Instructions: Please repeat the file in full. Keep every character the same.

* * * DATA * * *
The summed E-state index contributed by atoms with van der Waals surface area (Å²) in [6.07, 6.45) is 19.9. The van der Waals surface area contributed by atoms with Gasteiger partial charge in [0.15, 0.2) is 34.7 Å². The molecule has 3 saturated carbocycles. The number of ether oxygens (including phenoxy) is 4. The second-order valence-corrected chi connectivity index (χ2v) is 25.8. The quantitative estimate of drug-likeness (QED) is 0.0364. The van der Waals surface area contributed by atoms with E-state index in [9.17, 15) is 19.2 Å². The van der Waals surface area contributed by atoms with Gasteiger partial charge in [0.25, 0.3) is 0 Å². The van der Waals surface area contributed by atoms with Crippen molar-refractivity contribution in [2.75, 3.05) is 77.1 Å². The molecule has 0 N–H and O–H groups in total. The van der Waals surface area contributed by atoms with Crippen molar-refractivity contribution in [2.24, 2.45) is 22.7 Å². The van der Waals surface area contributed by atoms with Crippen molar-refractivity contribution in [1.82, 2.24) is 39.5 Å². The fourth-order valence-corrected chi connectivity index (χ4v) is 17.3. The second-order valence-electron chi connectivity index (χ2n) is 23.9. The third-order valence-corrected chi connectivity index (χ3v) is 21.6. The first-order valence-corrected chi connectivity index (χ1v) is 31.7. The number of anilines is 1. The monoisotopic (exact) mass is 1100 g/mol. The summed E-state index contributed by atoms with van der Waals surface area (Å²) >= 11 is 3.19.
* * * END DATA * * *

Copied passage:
The summed E-state index contributed by atoms with van der Waals surface area (Å²) in [6.07, 6.45) is 19.9. The van der Waals surface area contributed by atoms with Gasteiger partial charge in [0.15, 0.2) is 34.7 Å². The molecule has 3 saturated carbocycles. The number of ether oxygens (including phenoxy) is 4. The second-order valence-corrected chi connectivity index (χ2v) is 25.8. The quantitative estimate of drug-likeness (QED) is 0.0364. The van der Waals surface area contributed by atoms with E-state index in [9.17, 15) is 19.2 Å². The van der Waals surface area contributed by atoms with Gasteiger partial charge in [0.25, 0.3) is 0 Å². The van der Waals surface area contributed by atoms with Crippen molar-refractivity contribution in [2.75, 3.05) is 77.1 Å². The molecule has 0 N–H and O–H groups in total. The van der Waals surface area contributed by atoms with Crippen molar-refractivity contribution in [2.24, 2.45) is 22.7 Å². The van der Waals surface area contributed by atoms with Crippen molar-refractivity contribution in [1.82, 2.24) is 39.5 Å². The fourth-order valence-corrected chi connectivity index (χ4v) is 17.3. The second-order valence-electron chi connectivity index (χ2n) is 23.9. The third-order valence-corrected chi connectivity index (χ3v) is 21.6. The first-order valence-corrected chi connectivity index (χ1v) is 31.7. The number of anilines is 1. The monoisotopic (exact) mass is 1100 g/mol. The summed E-state index contributed by atoms with van der Waals surface area (Å²) >= 11 is 3.19.